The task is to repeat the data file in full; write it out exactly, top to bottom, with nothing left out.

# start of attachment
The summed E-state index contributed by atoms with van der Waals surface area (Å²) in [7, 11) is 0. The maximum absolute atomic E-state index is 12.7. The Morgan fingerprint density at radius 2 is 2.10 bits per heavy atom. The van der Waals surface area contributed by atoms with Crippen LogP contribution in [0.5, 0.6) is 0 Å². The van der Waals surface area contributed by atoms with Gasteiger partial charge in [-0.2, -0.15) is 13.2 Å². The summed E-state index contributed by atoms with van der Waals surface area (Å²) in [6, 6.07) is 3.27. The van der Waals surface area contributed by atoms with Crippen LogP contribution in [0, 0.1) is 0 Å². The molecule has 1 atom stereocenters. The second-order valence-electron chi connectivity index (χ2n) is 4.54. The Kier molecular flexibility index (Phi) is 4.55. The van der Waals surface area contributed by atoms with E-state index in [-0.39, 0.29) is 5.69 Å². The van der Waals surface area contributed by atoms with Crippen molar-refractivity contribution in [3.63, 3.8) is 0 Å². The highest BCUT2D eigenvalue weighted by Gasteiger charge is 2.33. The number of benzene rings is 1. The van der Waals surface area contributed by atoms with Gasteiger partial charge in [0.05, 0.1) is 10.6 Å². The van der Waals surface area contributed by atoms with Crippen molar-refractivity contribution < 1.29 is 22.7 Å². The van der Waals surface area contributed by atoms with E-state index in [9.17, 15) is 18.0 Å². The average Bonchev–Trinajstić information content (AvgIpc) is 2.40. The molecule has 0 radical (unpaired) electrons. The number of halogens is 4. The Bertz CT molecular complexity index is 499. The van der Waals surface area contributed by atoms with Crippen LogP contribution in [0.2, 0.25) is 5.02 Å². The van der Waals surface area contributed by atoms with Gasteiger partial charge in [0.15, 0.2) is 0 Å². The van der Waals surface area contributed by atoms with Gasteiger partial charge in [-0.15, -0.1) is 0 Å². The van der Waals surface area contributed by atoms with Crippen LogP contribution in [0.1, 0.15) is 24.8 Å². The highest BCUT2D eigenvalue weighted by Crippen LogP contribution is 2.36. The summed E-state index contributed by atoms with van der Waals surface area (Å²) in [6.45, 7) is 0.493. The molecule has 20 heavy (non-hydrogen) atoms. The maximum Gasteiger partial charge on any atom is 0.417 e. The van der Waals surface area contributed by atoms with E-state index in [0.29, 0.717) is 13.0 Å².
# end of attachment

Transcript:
The summed E-state index contributed by atoms with van der Waals surface area (Å²) in [7, 11) is 0. The maximum absolute atomic E-state index is 12.7. The Morgan fingerprint density at radius 2 is 2.10 bits per heavy atom. The van der Waals surface area contributed by atoms with Crippen LogP contribution in [0.5, 0.6) is 0 Å². The van der Waals surface area contributed by atoms with Gasteiger partial charge in [-0.2, -0.15) is 13.2 Å². The summed E-state index contributed by atoms with van der Waals surface area (Å²) in [6, 6.07) is 3.27. The van der Waals surface area contributed by atoms with Crippen LogP contribution in [0, 0.1) is 0 Å². The molecule has 1 atom stereocenters. The second-order valence-electron chi connectivity index (χ2n) is 4.54. The Kier molecular flexibility index (Phi) is 4.55. The van der Waals surface area contributed by atoms with E-state index in [-0.39, 0.29) is 5.69 Å². The van der Waals surface area contributed by atoms with Crippen molar-refractivity contribution in [3.63, 3.8) is 0 Å². The highest BCUT2D eigenvalue weighted by Gasteiger charge is 2.33. The number of benzene rings is 1. The van der Waals surface area contributed by atoms with Gasteiger partial charge in [0.05, 0.1) is 10.6 Å². The van der Waals surface area contributed by atoms with Crippen molar-refractivity contribution < 1.29 is 22.7 Å². The van der Waals surface area contributed by atoms with E-state index in [9.17, 15) is 18.0 Å². The average Bonchev–Trinajstić information content (AvgIpc) is 2.40. The molecule has 0 radical (unpaired) electrons. The number of halogens is 4. The Bertz CT molecular complexity index is 499. The van der Waals surface area contributed by atoms with Crippen LogP contribution in [0.2, 0.25) is 5.02 Å². The van der Waals surface area contributed by atoms with Gasteiger partial charge in [0.15, 0.2) is 0 Å². The van der Waals surface area contributed by atoms with Gasteiger partial charge in [-0.15, -0.1) is 0 Å². The van der Waals surface area contributed by atoms with Crippen LogP contribution in [0.1, 0.15) is 24.8 Å². The highest BCUT2D eigenvalue weighted by Crippen LogP contribution is 2.36. The summed E-state index contributed by atoms with van der Waals surface area (Å²) in [6.45, 7) is 0.493. The molecule has 20 heavy (non-hydrogen) atoms. The maximum Gasteiger partial charge on any atom is 0.417 e. The van der Waals surface area contributed by atoms with E-state index in [0.29, 0.717) is 13.0 Å².